Hollywood Digest

By PAT NASON, UPI Hollywood Reporter  |  May 20, 2003 at 4:01 PM
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U.S. TV networks broadcast a "dramatic decrease" in sexual content between 8-9 p.m. from 1998 through 2002, according to a new study.

The non-partisan, conservative leading Parents Television Council reported Tuesday that every network except the WB showed less sexual content during the so-called "family hour," and every network but the WB and UPN showed less sexual content during the second hour of prime time, 9-10 p.m., during the four-year period.

PTC President Brent Bozell presented the findings at a news conference in Washington, attended by U.S. Sen. Sam Brownback, R-Kan. and Rep. Jim Greenwood, R-Pa.

"For years, conventional wisdom in Hollywood had it that 'sex sells,' and therefore, the more of it, the better," said Bozell.

"But ratings data and survey results prove that's not true. Parents don't want their kids to be exposed to irresponsible messages and explicit depictions of sex on TV -- but more than that, parents don't want to see it either."

The report was the first of three upcoming studies on the state of the television industry. The next reports -- scheduled for release later this year -- will focus on violence and adult language on TV during 1998-02.


Oprah Winfrey has confirmed recent speculation by agreeing to keep "The Oprah Winfrey Show" going through the 2007-08 TV season.

Not only that, but Winfrey will also deliver more new episodes than affiliate stations had expected.

According to The Hollywood Reporter, stations that renewed the show through the 2004-06 seasons agreed to just 100 original episodes in the 2004-05 season, and just 75 originals in the 2005-06 season -- down from the 145 originals agreed to for the 2002-03 and 2003-04 seasons. The paper said that Roger King -- chief executive officer of CBS Enterprises and King World Productions -- announced that stations will now get 130 original episodes during the 2004-06 and 2006-08 license terms.


ABC's Emmy-winning legal drama "The Practice" will return to the network this fall, but without several of its leading players.

Dylan McDermott, Lara Flynn Boyle, Lisa Gay Hamilton, Chyler Leigh, Marla Sokoloff and Kelli Williams are being dropped from the show -- apparently in a case of cold, hard economics. According to published reports in Hollywood, ABC cut the price it pays for writer-producer David E. Kelley's show by something like 50 percent -- largely because the series turned in a poor ratings performance during the 2002-03 season.

McDermott is expected to appear as a guest star in at least four episodes during the 2003-04 season. It is not known whether Boyle, Hamilton, Leigh, Sokoloff or Williams figure in Kelley's plans for next season. Michael Badalucco, Steve Harris and Camryn Manheim will remain with the show.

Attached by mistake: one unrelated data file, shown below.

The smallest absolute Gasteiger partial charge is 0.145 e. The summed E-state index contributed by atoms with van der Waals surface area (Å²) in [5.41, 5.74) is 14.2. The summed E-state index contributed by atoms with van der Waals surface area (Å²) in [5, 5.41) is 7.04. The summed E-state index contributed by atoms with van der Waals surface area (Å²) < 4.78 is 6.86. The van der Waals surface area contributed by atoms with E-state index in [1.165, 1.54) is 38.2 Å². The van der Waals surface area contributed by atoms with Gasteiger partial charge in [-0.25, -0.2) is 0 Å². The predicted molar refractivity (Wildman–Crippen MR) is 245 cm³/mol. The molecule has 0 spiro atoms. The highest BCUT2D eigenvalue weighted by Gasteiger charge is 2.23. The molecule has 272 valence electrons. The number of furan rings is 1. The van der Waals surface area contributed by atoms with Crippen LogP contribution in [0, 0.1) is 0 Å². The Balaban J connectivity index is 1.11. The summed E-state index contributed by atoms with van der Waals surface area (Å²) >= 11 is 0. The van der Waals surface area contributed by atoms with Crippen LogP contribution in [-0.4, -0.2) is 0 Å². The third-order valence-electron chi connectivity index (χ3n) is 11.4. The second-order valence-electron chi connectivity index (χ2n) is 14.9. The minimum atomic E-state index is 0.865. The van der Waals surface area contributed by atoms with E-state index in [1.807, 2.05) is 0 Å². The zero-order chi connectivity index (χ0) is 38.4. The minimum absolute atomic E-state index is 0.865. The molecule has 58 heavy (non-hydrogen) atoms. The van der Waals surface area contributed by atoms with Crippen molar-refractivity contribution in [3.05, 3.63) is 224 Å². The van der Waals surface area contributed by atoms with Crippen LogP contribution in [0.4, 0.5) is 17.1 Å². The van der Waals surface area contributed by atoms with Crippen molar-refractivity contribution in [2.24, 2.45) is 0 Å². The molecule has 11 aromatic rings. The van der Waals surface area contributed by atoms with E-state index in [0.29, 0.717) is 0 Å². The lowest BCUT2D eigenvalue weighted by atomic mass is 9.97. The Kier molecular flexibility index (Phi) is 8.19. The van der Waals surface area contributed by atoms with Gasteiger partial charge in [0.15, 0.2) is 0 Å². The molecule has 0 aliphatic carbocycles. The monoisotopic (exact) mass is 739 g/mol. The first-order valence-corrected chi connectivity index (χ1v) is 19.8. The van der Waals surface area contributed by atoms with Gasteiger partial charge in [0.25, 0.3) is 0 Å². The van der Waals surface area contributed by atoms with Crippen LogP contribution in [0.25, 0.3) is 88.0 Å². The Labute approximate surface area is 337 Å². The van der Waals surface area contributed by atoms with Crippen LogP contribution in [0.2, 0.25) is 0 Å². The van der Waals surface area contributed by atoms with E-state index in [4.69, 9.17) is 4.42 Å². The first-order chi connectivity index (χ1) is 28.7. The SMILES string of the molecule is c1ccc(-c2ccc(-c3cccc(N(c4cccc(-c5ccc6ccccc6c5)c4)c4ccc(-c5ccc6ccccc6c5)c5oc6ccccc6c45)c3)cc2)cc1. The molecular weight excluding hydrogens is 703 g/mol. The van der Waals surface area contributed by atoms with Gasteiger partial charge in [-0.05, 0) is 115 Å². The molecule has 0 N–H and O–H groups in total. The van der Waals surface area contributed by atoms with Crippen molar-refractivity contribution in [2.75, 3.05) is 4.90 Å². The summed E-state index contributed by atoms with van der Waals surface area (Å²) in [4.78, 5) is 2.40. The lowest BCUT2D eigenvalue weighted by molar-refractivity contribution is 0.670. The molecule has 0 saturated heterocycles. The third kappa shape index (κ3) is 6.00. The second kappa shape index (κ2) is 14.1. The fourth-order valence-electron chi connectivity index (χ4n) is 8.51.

Martin Scorsese will direct a documentary film about Bob Dylan, according to a report in Daily Variety.

The project is expected to focus on the cultural and political impact of Dylan's early music. Variety said Scorsese will have Dylan's full cooperation -- including the Grammy- and Oscar-winning singer's first filmed interview since he talked with ABC's "20/20" in 1985

Scorsese featured Dylan in "The Last Waltz," his 1978 concert film about The Band.

The new film is being produced as part of Thirteen/WNET New York's "American Masters" series and BBC Television's "Arena." It will cover the period between 1963 and 1966 -- when Dylan went from performing Woody Guthrie-inspired folk songs to the electric band sound that shocked and disturbed his hardcore folk constituency.

Scorsese told Variety he is a great fan of Dylan.

"For me, there is no other musical artist who weaves his influences so densely to create something so personal and unique," he said. "This project gives me a chance to explore one of the most exciting artists and icons of the past 50 years."


Movie star Hugh Jackman is going Broadway again -- as host of the upcoming Tony Awards, and a starring role in a musical this fall.

Jackman -- best known as the star of such movies as "X2: X-Men United" and "Swordfish" -- will host the Tony telecast on CBS on June 8. Beyond that, he is scheduled to star on Broadway this fall in the new musical "The Boy From Oz," based on the life of the late singer-songwriter Peter Allen, who -- like Jackman -- was from Australia.

Jackman was a presenter on last year's Tony Awards. He also starred in a one-night-only presentation of Rodgers & Hammerstein's "Carousel" at Carnegie Hall -- part of a centennial celebration of the composer Richard Rodgers.

Presenters on the upcoming Tony telecast include Matthew Broderick, Tyne Daly, Laurence Fishburne, Danny Glover, Sarah Jessica Parker, Christopher Reeve, Lynn and Vanessa Redgrave and Barbara Walters.


NBC will rebroadcast the Bob Hope tribute, "100 Years of Hope and Humor" on May 25, four days before the legendary entertainer's 100th birthday.

The special -- hosted by Jane Pauley and featuring highlights from Hope's show business career -- originally aired on April 19. It attracted 16 million viewers and was the No. 1 show that night among total viewers, households and women 25-54.

The special featured guest appearances by and all-star lineup that included Alan Alda, Woody Allen, Mel Brooks, Phyllis Diller, Kelsey Grammer, Jay Leno, Steve Martin, Eric McCormack, Don Rickles, Ray Romano, Brooke Shields, Barbara Walters, Raquel Welch and Oprah Winfrey.

It also featured appearances by Sean Astin, Drew Carey, Michael Chiklis, Harvey Fierstein, Brad Garrett, Dennis Haysbert, Allison Janney, Jack Jones, Alan King, Michele Lee, Bernie Mac, Conan O'Brien, LeAnn Rimes, Joan Rivers, Jane Russell, Martin Short and John Spencer. Sports broadcaster Bob Costas and golf legends Jack Nicklaus, Arnold Palmer and Tiger Woods are also featured.

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